Patent Citations
Cited PatentFiling datePublication dateApplicantTitle
US2737847Oct 20, 1952Mar 13, 1956Tesauro NicholasMagnetic bi-focal lens holder
US2770168Oct 5, 1953Nov 13, 1956Nicholas TesauroSupplemental lens-positioning means
US3498701Jan 11, 1968Mar 3, 1970Donald S MillerMulti-focal eyeglass assembly
US3531188May 31, 1968Sep 29, 1970Foster Grant Co IncFlip-up lenses for spectacles
US3536385Oct 16, 1969Oct 27, 1970William V JohnstonSpectacle-mounted eyeshade
US3565517Sep 29, 1969Feb 23, 1971Manuel M GitlinSpectacles having readily removable lenses
US3582192Sep 29, 1969Jun 1, 1971Levy Chauncey F JunDetachable decorative sleeves for spectacles
US3806336Dec 27, 1971Apr 23, 1974Inoue KMagnetic alloys
US3838914Jun 8, 1973Oct 1, 1974F FernandezEyeglass with replaceable lens
US3954519Feb 27, 1975May 4, 1976Inoue-Japax Research Inc.Iron-chromium-cobalt spinodal decomposition-type magnetic alloy comprising niobium and/or tantalum
US3982972Mar 21, 1975Sep 28, 1976Hitachi Metals, Ltd.Chromium-cobalt-silicon-iron
US4070103Jan 23, 1976Jan 24, 1978Meeker Martha CSpectacle frame with attachable one-piece slide-on rim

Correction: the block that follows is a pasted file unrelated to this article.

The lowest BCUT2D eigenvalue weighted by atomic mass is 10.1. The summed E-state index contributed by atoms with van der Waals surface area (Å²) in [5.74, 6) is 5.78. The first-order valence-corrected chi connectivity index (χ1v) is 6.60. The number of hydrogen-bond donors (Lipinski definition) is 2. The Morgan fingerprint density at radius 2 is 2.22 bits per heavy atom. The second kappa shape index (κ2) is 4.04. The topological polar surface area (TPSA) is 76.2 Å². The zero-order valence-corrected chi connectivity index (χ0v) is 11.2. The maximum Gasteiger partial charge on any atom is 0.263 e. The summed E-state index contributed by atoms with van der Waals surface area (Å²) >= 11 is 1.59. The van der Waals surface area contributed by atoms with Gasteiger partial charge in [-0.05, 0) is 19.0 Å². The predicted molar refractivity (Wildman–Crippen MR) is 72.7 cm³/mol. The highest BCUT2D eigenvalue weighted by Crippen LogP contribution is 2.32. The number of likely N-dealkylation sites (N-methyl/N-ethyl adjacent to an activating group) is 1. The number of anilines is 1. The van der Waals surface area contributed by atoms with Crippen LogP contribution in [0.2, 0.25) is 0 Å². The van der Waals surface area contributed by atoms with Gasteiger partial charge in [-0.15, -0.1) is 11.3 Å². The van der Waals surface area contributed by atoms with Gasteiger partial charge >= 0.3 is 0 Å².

US4093477Nov 1, 1976Jun 6, 1978Hitachi Metals, Ltd.Chromium, cobalt, silicon, iron
US4120704Apr 21, 1977Oct 17, 1978The Arnold Engineering CompanyCobalt-chromium-vanadium, titanium, columbium, aluminum, silicon, molybdenum, tungsten and/or zirconium-iron-yttrium, lanthanum or a rare earth metal
US4196981Jun 21, 1978Apr 8, 1980Waldrop Jefferson PEyeglasses having magnetically positioned flip-up lenses
US4217037Jul 26, 1978Aug 12, 1980Lemelson Jerome HEyeglass shields
US4236919Dec 22, 1978Dec 2, 1980Mitsubishi Seiko Kabushiki KaishaIron, chromium, cobalt type
US4251293Feb 28, 1979Feb 17, 1981Bell Telephone Laboratories, IncorporatedMagnetically anisotropic alloys by deformation processing
US4253883Nov 9, 1979Mar 3, 1981Bell Telephone Laboratories, IncorporatedFe-Cr-Co Permanent magnet alloy and alloy processing
US4311537Apr 22, 1980Jan 19, 1982Bell Telephone Laboratories, IncorporatedLow-cobalt Fe-Cr-Co permanent magnet alloy processing
US4324597Jan 21, 1980Apr 13, 1982Mitsubishi Seiko Kabushiki KaishaIron-chromium-cobalt type having superior magnetic properties